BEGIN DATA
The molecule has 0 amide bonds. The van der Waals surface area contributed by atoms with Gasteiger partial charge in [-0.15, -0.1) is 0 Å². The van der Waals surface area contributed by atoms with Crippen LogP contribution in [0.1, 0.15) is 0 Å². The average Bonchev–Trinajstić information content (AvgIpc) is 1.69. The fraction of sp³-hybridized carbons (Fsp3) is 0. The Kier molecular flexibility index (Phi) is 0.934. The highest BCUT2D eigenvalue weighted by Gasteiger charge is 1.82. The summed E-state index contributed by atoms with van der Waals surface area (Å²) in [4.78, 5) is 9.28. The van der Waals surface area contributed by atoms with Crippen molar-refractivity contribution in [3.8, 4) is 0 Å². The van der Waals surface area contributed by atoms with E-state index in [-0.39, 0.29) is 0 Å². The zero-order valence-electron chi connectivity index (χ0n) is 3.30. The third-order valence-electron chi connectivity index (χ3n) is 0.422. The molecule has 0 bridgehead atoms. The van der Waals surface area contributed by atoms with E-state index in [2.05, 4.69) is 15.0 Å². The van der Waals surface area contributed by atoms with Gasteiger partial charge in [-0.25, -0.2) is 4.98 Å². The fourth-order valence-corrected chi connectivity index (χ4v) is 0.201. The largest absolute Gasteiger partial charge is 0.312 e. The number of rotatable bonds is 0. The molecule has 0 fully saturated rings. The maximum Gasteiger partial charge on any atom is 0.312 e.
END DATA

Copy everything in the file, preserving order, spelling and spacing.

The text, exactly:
The molecule has 0 amide bonds. The van der Waals surface area contributed by atoms with Gasteiger partial charge in [-0.15, -0.1) is 0 Å². The van der Waals surface area contributed by atoms with Crippen LogP contribution in [0.1, 0.15) is 0 Å². The average Bonchev–Trinajstić information content (AvgIpc) is 1.69. The fraction of sp³-hybridized carbons (Fsp3) is 0. The Kier molecular flexibility index (Phi) is 0.934. The highest BCUT2D eigenvalue weighted by Gasteiger charge is 1.82. The summed E-state index contributed by atoms with van der Waals surface area (Å²) in [4.78, 5) is 9.28. The van der Waals surface area contributed by atoms with Crippen molar-refractivity contribution in [3.8, 4) is 0 Å². The van der Waals surface area contributed by atoms with E-state index in [-0.39, 0.29) is 0 Å². The zero-order valence-electron chi connectivity index (χ0n) is 3.30. The third-order valence-electron chi connectivity index (χ3n) is 0.422. The molecule has 0 bridgehead atoms. The van der Waals surface area contributed by atoms with E-state index in [2.05, 4.69) is 15.0 Å². The van der Waals surface area contributed by atoms with Gasteiger partial charge in [-0.25, -0.2) is 4.98 Å². The fourth-order valence-corrected chi connectivity index (χ4v) is 0.201. The largest absolute Gasteiger partial charge is 0.312 e. The number of rotatable bonds is 0. The molecule has 0 fully saturated rings. The maximum Gasteiger partial charge on any atom is 0.312 e.